Gonzalo Higuain has spent what probably feels like his whole career defying the critics, so the pre-match talk surrounding Juventus’ Round of 16 clash with Tottenham Hotspur has been notable.
The likes of Paulo Dybala, Miralem Pjanic and Dele Alli have all occupied the column inches in the build-up, but none more so than Lilywhites star Harry Kane. The goal machine recently celebrated his 100th Premier League goal and is being positioned as the key man, while Higuain has gone under the radar.
This could work in the Bianconeri’s favour. Perception has cost Pipita equal billing and his record demands respect. While the England hitman has notched over three figures in under four campaigns, his opposite number has similar numbers, and this can fuel Higuain on Tuesday night.
The ex-Napoli hero is hitting his stride at just the right time, bagging six goals in his last four matches, and must continue this rich vein of form in a genuine 50/50 contest. The North London club are incredibly strong at Wembley and the onus is on Higuain to make his mark on the opening tie to give his teammates a good chance of progressing to the quarter-finals.
The scrutiny may be focused on Higuain, but Kane too will be closely watched, particularly by Real Madrid and fellow heavyweights on the continent. The Walthamstow talent will come up against Giorgio Chiellini and Medhi Benatia, two stalwarts who live for defending, and Kane is in for a real test.
This Juventus team has kept 11 consecutive clean sheets domestically and the visiting striker is unlikely to be gifted a host of chances the way he is on a Saturday afternoon in the Premier League.
Higuain may be six years Kane’s senior, but there are many parallels between the pair. The South American spent three seasons plundering the goals in Naples before accepting an offer too good to refuse from the Italian champions. Englishman Kane has hit over 20 goals in the last four terms and, realistically, will only have a golden boot to show for it in May.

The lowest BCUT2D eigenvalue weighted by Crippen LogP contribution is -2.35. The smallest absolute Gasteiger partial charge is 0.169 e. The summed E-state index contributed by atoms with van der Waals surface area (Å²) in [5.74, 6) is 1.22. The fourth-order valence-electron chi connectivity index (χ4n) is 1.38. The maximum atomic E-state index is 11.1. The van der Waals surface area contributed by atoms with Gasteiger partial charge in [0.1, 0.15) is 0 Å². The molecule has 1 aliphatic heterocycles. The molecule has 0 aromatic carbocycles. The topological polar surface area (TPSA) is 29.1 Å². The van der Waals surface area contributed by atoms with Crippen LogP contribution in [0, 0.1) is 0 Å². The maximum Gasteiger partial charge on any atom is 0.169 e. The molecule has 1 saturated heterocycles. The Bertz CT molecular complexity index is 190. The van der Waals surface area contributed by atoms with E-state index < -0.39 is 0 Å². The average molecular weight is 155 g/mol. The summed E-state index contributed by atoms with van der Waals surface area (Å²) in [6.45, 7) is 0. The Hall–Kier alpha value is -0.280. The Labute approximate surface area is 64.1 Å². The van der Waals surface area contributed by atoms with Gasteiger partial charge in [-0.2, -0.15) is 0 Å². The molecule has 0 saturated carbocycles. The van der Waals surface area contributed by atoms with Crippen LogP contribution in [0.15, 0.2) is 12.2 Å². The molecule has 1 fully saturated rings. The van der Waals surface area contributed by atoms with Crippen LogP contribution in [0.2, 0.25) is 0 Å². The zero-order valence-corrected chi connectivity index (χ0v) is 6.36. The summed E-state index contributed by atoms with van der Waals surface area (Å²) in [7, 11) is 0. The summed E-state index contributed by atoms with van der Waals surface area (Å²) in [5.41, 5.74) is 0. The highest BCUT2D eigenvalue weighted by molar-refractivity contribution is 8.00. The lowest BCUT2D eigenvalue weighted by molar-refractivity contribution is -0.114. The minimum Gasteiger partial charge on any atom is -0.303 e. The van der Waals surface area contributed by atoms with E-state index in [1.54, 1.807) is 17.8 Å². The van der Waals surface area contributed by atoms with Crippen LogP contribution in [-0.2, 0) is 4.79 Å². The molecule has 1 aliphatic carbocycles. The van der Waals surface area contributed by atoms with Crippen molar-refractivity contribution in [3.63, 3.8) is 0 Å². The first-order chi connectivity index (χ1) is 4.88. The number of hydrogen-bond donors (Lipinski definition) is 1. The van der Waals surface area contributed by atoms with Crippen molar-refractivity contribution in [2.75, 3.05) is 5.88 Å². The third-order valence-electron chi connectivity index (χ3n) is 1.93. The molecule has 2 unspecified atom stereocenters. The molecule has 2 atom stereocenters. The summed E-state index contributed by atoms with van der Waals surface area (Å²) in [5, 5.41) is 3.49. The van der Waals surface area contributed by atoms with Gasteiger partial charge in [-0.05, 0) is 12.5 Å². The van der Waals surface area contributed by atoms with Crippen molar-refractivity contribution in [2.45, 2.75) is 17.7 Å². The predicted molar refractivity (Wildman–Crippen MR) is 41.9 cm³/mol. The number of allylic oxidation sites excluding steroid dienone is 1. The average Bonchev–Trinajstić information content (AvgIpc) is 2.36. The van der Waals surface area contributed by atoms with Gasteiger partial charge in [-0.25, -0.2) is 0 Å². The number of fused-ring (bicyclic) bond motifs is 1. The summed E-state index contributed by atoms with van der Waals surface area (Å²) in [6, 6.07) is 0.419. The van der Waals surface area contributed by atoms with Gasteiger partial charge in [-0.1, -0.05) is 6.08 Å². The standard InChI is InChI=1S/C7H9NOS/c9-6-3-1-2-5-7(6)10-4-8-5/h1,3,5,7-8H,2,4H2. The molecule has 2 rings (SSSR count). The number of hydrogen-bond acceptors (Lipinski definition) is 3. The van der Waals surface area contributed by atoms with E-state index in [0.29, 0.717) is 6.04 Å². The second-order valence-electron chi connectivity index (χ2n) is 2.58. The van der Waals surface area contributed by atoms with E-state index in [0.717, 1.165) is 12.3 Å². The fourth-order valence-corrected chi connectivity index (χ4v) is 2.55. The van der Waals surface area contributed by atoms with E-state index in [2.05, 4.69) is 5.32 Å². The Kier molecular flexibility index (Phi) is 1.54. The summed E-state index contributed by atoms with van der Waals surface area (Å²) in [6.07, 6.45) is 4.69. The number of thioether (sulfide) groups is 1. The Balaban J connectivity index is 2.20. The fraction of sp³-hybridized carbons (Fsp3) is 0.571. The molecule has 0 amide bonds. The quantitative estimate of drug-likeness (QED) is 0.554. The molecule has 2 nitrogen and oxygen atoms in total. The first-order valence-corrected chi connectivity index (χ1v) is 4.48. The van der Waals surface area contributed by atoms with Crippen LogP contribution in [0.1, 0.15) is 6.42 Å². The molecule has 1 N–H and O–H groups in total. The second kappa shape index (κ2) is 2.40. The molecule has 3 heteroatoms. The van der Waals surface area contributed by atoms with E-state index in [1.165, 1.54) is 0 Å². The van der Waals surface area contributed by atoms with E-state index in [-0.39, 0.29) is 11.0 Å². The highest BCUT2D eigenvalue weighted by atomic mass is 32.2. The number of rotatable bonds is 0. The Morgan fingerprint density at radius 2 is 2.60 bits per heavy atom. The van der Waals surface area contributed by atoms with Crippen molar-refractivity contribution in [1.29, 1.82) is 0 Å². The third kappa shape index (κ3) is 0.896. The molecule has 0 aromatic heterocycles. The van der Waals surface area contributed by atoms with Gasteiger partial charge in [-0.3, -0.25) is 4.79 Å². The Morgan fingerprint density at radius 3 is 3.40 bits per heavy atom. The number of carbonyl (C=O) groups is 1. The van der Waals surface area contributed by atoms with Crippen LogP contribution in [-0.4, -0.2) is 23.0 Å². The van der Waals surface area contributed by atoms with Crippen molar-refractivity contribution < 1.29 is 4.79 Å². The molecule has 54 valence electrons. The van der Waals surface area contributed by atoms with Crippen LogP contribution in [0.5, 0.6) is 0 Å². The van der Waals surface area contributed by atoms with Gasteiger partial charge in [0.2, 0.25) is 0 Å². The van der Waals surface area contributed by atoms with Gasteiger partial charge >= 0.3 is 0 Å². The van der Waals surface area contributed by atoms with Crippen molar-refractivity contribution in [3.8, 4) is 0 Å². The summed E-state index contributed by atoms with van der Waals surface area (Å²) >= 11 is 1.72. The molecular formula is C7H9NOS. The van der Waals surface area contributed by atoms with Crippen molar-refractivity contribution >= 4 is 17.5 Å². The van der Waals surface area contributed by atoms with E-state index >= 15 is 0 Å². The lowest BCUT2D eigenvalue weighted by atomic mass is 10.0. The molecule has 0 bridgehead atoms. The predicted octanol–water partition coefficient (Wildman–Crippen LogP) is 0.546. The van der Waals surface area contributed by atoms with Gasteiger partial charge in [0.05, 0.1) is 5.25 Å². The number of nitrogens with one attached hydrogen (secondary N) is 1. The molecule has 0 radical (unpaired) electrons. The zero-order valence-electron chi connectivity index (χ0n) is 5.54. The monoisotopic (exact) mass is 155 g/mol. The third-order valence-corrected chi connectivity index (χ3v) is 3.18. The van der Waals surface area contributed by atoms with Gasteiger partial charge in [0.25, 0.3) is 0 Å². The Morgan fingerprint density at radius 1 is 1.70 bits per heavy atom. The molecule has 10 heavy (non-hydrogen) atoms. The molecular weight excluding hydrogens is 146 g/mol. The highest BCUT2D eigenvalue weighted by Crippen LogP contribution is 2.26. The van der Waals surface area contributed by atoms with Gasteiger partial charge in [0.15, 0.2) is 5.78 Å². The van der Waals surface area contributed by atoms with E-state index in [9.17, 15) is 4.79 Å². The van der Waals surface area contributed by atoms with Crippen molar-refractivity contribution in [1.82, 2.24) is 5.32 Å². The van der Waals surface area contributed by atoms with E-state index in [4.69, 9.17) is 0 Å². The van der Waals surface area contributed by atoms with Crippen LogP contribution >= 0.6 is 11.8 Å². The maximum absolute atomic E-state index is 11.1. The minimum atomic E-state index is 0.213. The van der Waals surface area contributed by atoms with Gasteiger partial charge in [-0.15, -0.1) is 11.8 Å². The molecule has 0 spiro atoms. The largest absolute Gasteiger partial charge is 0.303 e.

Kane has racked up individual honours, but is expected to receive an offer, ironically, from Higuain’s former club in Spain either this summer or next, and he will have a decision to make. Kane’s obvious talent deserves to be winning team honours on a regular basis, just like Higuain.
The criticism most often levelled at Higuain is that he doesn't score in the knockout fixtures of the Champions League. He answered that last season with a brace against Monaco in the semi-final, yet it was also the only time he has found the net in a two-legged clash for Juve or Napoli. Kane has no comparison to make, as Spurs haven't been out of the group stage until now. Will he too prove to be a group game goal-getter and a do-or-die dud?
The attackers are also comparable on a playing level. Neither are particularly quick, though Kane is no slouch, and both are classic centre-forwards in an era where False Nines have shot to prominence. The most obvious link between the two is their ability to test the keeper and nine times out of 10 they will hit the target. The statistics speak for themselves and Higuain will relish the opportunity of showing he’s just as likely to hit the net as his rival.
Don’t write off the Bianconeri marksman just yet. Higuain may not be the fashionable choice, but he is ruthless through on goal and has the credentials to influence the outcome of a mouth-watering first leg in Turin.